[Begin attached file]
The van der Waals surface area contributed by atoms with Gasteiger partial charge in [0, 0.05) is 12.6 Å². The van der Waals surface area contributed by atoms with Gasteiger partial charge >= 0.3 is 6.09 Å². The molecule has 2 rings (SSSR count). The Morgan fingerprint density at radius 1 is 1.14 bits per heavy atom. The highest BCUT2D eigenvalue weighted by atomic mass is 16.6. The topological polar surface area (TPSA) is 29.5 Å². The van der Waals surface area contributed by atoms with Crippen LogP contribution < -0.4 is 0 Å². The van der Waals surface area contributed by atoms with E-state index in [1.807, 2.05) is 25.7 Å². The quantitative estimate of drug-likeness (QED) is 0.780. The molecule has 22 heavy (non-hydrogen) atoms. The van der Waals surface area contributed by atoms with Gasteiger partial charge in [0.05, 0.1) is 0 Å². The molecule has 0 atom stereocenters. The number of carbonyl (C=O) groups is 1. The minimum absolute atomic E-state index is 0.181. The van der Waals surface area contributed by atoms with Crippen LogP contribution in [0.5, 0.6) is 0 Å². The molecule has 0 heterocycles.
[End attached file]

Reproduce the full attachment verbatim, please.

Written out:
The van der Waals surface area contributed by atoms with Gasteiger partial charge in [0, 0.05) is 12.6 Å². The van der Waals surface area contributed by atoms with Gasteiger partial charge >= 0.3 is 6.09 Å². The molecule has 2 rings (SSSR count). The Morgan fingerprint density at radius 1 is 1.14 bits per heavy atom. The highest BCUT2D eigenvalue weighted by atomic mass is 16.6. The topological polar surface area (TPSA) is 29.5 Å². The van der Waals surface area contributed by atoms with Crippen LogP contribution < -0.4 is 0 Å². The van der Waals surface area contributed by atoms with E-state index in [1.807, 2.05) is 25.7 Å². The quantitative estimate of drug-likeness (QED) is 0.780. The molecule has 22 heavy (non-hydrogen) atoms. The van der Waals surface area contributed by atoms with Gasteiger partial charge in [0.05, 0.1) is 0 Å². The molecule has 0 atom stereocenters. The number of carbonyl (C=O) groups is 1. The minimum absolute atomic E-state index is 0.181. The van der Waals surface area contributed by atoms with Crippen LogP contribution in [0.5, 0.6) is 0 Å². The molecule has 0 heterocycles.